She spoke of her days in Uganda throughout the night, even after the doctors told her to rest after chemotherapy. I listened. Sometimes, in between the stories, she launched into a word salad of ancient Luo, impressive Kiganda and very bad Swahili. I just nodded my head pretending to understand whatever she was going on about.
I spent my time in Kampala saying the words “Osivotya Ssebo” over and over and anything any Ugandan told me, I just replied “Naburunji nyabo.” Even when it was man. I would later come to know that nyabo means lady, which explained an awful lot – like that grim look my grandmother’s male nurse gave me when I told him “Naburunji nyabo.”
To be fair, those are the only Kiganda words I knew.
Like a punch line to a bad joke, my grandmother would give up on fighting for her life in Uganda – the very same place her husband lost his, many years back. She told Mother Karua “Aol nyathina, dwoka dala.” She was tired. She wanted to go back to her home in Kalkada.
I am sure it was the chemo.
I am going back to Uganda this coming week. To Kampala, to be specific, thanks to the good folk at The Writivism Festival. They have this amazing package that demands of Ksh. 6000 only, and in return you get to attend festival free, and they take care of your transport to and fro. They have also bargained with hotels in Kampala such that if you present your ticket, you are given a discount in accommodation rates.
The idea is to get as many book lovers as possible to attend the Writivism Festival from Nairobi. Already I know a few people who will be on that bus. People who have taken advantage of this 6k deal.
I know Ciku Kimeria (author of Of Goats and Poisoned Oranges), Abigail Arunga (author of Akello),book enthusiasts – James Murua and Beverly Akoyo, Moses Kilolo (Managing Editor, Jalada), the lively Oduor Jagero (author of True Citizen) who, together with Richard Oduor Oduku (poet extraordinaire) will surely not let that trip become boring…or quiet. Ndinda Kioko of the Miles Morland Scholarship 2014 fame has booked her seat too. Also, you should know by now that any place where Zukiswa Wanner is, there has to be a riot.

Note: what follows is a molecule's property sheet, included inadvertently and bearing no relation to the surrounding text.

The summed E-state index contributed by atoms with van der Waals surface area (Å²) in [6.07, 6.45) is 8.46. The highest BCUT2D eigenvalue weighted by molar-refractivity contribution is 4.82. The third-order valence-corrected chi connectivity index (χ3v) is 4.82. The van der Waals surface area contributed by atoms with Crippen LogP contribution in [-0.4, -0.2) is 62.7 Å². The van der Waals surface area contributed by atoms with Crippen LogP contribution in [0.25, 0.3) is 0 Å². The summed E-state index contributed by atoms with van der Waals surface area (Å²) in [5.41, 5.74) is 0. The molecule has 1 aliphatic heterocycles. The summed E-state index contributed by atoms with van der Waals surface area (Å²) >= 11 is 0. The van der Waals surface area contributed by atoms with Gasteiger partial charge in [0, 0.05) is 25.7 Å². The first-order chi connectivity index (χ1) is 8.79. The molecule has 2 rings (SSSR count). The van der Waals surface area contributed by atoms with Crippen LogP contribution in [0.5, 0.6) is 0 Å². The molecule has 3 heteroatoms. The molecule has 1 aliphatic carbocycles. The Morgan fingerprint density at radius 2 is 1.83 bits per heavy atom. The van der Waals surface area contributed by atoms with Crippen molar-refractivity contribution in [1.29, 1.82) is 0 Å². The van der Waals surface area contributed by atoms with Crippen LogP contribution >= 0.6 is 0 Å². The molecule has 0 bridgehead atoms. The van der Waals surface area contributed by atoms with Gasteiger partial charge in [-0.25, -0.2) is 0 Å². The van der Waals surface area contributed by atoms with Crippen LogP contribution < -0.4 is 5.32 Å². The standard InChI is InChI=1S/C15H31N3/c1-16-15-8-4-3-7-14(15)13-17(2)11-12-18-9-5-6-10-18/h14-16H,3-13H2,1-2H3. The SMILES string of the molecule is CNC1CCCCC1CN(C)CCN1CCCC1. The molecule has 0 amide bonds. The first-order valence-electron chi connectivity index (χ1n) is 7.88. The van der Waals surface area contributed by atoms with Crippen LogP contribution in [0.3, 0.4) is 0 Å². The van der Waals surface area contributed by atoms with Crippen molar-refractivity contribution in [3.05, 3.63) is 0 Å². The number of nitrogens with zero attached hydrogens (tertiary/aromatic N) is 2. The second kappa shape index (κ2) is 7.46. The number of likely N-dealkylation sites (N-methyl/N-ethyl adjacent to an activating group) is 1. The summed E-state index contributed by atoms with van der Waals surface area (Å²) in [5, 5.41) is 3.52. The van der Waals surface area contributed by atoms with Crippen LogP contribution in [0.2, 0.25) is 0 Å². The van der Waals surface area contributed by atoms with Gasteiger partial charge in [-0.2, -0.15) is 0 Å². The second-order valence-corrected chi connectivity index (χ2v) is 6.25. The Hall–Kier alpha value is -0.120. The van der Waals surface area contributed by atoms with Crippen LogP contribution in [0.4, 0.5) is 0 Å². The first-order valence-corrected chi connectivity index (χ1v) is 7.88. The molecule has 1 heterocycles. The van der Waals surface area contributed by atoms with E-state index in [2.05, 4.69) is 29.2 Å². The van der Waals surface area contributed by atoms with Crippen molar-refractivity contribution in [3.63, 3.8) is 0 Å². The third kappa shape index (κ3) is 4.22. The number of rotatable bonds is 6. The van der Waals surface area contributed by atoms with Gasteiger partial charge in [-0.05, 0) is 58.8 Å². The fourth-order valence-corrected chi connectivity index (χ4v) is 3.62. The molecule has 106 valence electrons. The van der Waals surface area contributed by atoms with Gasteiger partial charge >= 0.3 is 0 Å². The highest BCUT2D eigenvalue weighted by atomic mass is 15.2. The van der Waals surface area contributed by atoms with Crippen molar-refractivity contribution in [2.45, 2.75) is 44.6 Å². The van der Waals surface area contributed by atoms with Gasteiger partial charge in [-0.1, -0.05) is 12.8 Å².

These are just but a few.
I will be there, with a camera in tow, taking pictures and videos and making everyone else jealous on social media. As usual. If you are a book lover, if you are one of those people who are scared of dying because you will not have read one amazing story, then you need to call Wanjeri and book a place on that bus.
I was part of the Writivism Mentorship program, under the guidance of Tope Folarin. I would tell you who this fine gentleman is, but surely, well known people need no introduction. Sadly, I did not get long listed, and I felt bad, mostly because of the overbearing guilt of letting down my mentor. I shook it off, took a bath, and watched Game of Thrones.
Later on, when Munyori Literary Journal shared the shortlisted stories, I paid them a visit.
My favorite story of the shortlist was Being a Man by Adeola Opeyemi Salau. But by God (and all my ancestral spirits hovering in Uganda) I swear Nnedinma Jane Kalu had the best opening line I have read in a while. Her story Social Studies starts like this; Father became a portrait hanging on a long nail in our dark sitting room that smelt of sadness. Hebu look me in the eye and tell me you do not want to read the rest of this story.
Caterer Caterer by Pemi Aguda reminded me of those juju Nollywood movies that Mother Karua piled in a section of our wall unit – safely locked away and the key carried in her handbag. Devil’s Village by Dayo Adewunmi Ntwari is a sci-fi with a punchy ending line, and Dream by Saaleha Bhamjee is just as divine.
In as much as I want to meet all those big lit names on the Writivism Festival lineup, it would be a lie to say that I am not drawn by the curiosity to visit the land where my grandfather is. I want to walk through the streets of Uganda and guess what it would have been like if this man Peter Adhiambo had lived longer.
The Writivism bus leaves Nairobi this Monday at 7pm.